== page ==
Fey Restaurant Restaurant Review, Menlo Park
Posted by Foodnut.com
1368 El Camino Real
Menlo Park, CA 94025
Why did we dine here? – Fey Restaurant recently opened in Menlo Park. It has gotten positive buzz, so we decided to give it a try. The owner has owned many different Sichuan Chinese restaurants including Little Sichuan in San Mateo and Classic Sichuan in Millbrae. She has built up a fan base and hopefully has found a restaurant that has some staying power.
The restaurant features somewhat neo-classical lighting and decor, probably from China. They have a small parking lot in the back, so you might have to park on El Camino Real.
Insider Tip – Stick to the Sichuan items with a star on the menu.
Cuisine – Chinese Sichuan
Location – Menlo Park
Opened – 2013
Service – Fey Restaurant was overwhelmed the Saturday we went. They didn’t have enough servers and the kitchen was extremely slow. Hopefully they will add resources as they expand.
Verdict – Fey Restaurant impressed us with quality Sichuan Chinese food in elegant surroundings. With more customers, they should be able address their service woes and become one of the better Sichuan restaurants in the San Francisco Bay Area.
Fey Restaurant Signature Dishes – Cumin Lamb, Cold Noodles, Hot Noodles with Spicy Peanut Sauce, Chongquing Spicy Boiled Fish Filet.
Fey Restaurant’s Menu is extremely extensive with 196 items. (Several funny typos) There are clearly many Americanized dishes along with classic Sichuan entries. They also have rice plate lunch specials. When we dined, there were several dishes on the menu that were not available including 195. Xinjiang Saute Spice Chicken w/Lasagna.
Fey Restaurant Food Picks:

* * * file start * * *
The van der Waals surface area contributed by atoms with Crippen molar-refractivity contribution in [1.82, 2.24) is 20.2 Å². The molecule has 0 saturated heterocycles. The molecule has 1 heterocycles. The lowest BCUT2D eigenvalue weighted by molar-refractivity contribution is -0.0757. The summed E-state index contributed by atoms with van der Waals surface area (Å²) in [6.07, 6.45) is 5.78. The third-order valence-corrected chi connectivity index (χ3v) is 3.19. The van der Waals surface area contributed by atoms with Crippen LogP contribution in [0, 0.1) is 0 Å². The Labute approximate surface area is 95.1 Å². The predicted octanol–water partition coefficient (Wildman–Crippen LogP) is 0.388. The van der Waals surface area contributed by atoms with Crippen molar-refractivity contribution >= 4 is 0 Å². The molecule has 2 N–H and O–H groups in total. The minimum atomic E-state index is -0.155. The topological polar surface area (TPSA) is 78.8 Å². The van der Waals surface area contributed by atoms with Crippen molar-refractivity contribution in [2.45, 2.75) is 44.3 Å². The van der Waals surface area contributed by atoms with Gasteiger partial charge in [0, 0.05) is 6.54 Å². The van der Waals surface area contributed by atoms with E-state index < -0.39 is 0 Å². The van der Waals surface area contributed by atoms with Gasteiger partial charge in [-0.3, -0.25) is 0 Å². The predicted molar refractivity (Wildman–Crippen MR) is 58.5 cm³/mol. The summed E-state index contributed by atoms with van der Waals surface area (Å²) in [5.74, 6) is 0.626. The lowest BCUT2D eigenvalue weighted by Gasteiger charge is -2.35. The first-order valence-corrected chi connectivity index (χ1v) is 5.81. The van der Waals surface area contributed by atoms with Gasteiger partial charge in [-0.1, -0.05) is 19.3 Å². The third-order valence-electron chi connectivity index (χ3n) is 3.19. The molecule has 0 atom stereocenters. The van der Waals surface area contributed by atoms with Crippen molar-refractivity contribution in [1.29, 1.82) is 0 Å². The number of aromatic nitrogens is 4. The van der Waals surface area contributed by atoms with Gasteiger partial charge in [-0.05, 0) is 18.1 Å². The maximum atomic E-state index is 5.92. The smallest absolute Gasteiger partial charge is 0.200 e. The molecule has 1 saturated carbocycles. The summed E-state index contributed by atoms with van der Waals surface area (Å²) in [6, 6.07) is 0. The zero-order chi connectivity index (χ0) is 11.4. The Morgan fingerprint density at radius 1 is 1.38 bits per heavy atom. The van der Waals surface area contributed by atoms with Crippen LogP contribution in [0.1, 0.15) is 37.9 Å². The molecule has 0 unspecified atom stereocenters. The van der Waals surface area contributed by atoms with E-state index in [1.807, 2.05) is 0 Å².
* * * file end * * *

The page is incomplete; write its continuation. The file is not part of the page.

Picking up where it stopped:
1. Green Onion Pancake ($3.95) – Slightly above average, lacking in flavor, but reasonable texture. A good dish to mellow out all the spices.
47. Xinjiang Private Kitchens Lamb ($16.95) – came in a 2 foot long dish with braised lamb, potatoes, and carrots. The meat was extremely tendor and fell off the bone. Surprisingly, not too gamey.
48. Xinjiang Fried Cumin Lamb ($11.95) – very spicy and not very gamey due to higher quality lamb. A bit crispy, making it a must-get dish. This dish was on the small side.
81. Tea Smoked Duck ($11.95 half) ($19.95 Whole) – very smokey, juicy, boney, a must for duck fans.
124. Spicy Shredded Potato ($7.95) – a classic Sichuan dish that was cooked to a very al dente state. A medium amount of heat.
134. Spicy Sichuan Cold Noodles (Minced Pork or Chicken) ($7.95) – this is the classic that everyone gets. A large portion of pretty spicy noodles that reminded us of Little Sichuan in San Mateo almost 15 years ago.
136. Hot Noodles with Spicy Peanut Sauce ($7.50) – the hot version the previous dish. Also worth ordering.
152. Chongqing Spicy Diced Chicken with red Chili ($9.95) – another super spicy dish but well worth ordering. It was hard to find the chicken chunks amid all the red chilis.
155. Chongqing Spicy Boiled Fish Fillet ($13.95) – a clear broth filled with tendor fish, another classic worth ordering. Not as many floating chilis as China Village in Albany.
140. Beijing Style Cold Bean Jello ($7.50) – white savory jello that balances out the heat of other dishes. Also well done. Hard to pick up with chopsticks.
OK: (Order if you like this dish)
142. Stir Fried Sichuan Salty Long Beans ($9.95) – finely chopped beans in a sour and spicy sauce. This dish was just ok.
Tofu with Vegetables ($8.95) was an average dish. Not particularly inspiring. Perhaps the eggplant would be better.
Pans: (We would not reorder these dishes)
49. Xinjiang Kebabs ($4.50 each) were overcooked, tough, and too chewy. The flavor profile was decent though.
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